How To Predict Which Employee Will Quit Next
Turnover in the cleaning industry, especially as it pertains to building service contractors, is an issue. The problem is compounded today because low-unemployment grants workers a wealth of employment options, not the other way around. As a result, many employers are feeling helpless as employees routinely exit in favor of a better opportunity.
But things could be better if businesses can get ahead of their employees’ job searches, allowing them the opportunity to make a pitch to stay before it’s too late. The science of exactly how to go about this is discussed in a recent research by Harvard Business Review.
The magazine argues in its report that the popular practices of attempting to improve retention rates through exit interviews with bolting employees and annual employee surveys leave much to be desired because neither is able to pinpoint exactly who is considering leaving next.
Harvard Businesses Review concluded that people often leave because of one of two reasons: either a realization made in the aftermath of change or a lack of embeddedness to the company. The first factor, dubbed turnover shock, occurs when something happens to the organization, like a change in leadership, or to the employee, like an outside job offer or birth of a child. Job embeddedness becomes a factor when people realize they have few or no connections to the company. Essentially, they come to the realization that they wouldn’t be losing anything socially, professionally, or emotionally if they took another job.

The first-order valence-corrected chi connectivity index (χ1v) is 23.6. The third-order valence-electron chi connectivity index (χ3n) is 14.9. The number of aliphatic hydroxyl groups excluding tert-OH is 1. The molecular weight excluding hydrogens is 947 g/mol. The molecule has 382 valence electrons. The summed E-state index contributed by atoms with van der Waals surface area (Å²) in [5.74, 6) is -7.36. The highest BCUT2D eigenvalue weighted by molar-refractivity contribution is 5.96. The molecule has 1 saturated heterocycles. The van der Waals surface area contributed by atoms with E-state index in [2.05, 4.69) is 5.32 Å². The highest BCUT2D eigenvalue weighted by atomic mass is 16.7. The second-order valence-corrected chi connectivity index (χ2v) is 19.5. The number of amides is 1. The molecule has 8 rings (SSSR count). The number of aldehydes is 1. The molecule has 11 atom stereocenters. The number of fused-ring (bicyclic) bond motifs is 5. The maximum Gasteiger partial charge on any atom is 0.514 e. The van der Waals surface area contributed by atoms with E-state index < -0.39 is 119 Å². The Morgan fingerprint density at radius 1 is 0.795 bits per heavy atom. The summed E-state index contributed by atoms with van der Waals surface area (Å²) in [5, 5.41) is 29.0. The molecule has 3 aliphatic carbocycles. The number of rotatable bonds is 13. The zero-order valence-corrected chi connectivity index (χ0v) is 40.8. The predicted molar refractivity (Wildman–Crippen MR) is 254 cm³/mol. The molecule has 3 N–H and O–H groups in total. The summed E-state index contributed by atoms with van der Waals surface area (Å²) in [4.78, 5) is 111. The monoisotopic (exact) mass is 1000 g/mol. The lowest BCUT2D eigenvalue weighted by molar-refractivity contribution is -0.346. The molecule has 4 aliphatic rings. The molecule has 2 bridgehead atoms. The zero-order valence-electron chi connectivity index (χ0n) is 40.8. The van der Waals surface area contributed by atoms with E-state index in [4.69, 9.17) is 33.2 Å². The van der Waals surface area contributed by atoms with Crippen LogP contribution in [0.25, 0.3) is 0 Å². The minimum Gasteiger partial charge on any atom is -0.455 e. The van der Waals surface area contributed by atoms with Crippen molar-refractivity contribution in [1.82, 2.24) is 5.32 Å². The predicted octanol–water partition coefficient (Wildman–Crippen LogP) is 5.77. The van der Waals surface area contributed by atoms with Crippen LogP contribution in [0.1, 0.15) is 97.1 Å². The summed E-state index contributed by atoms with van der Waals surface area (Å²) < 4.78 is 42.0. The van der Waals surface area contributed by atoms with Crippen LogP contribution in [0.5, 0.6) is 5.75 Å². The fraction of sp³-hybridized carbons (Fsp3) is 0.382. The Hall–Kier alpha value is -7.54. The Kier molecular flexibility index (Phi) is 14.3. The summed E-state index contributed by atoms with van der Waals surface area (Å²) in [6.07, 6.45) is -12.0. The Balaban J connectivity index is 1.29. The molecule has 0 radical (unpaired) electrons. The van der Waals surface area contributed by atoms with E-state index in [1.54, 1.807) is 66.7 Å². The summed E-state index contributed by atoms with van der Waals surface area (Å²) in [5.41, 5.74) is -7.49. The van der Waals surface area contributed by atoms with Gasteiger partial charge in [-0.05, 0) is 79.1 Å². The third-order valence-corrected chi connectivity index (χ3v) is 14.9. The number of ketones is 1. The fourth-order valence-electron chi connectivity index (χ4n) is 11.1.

Seeking a better way to predict which employees are mulling leaving, the magazine used data and machine-learning algorithms to calculate which employees had more of a propensity to leave, then rated these employees based on this tendency. The magazine then sent email invitations to access outside job offers to 2,000 employed people, each ranked by the algorithm with different levels of likeliness that they would be receptive to the invitation. This test discovered that those who rated “most likely” to be receptive were more than twice as likely to open the invitation than those rated “least likely.”
The magazine also monitored thousands of people over three months who received a score grading their likeliness to leave a job and found that those rated “most likely” to explore a job offer were much more likely to leave than those rated as “unlikely.”
The magazine concludes, that through the use of data, large firms can develop ways to tell businesses which of their employees are most likely to leave, thus allowing leadership to step in and make a pitch at retention if they so choose.
Of course, the model presented by Harvard Business Journal is just one of many ways a business can go about reducing their turnover rates. Experts within the cleaning industry, like Kaivac founder Robert Robinson, Sr., have come up with their own methods.
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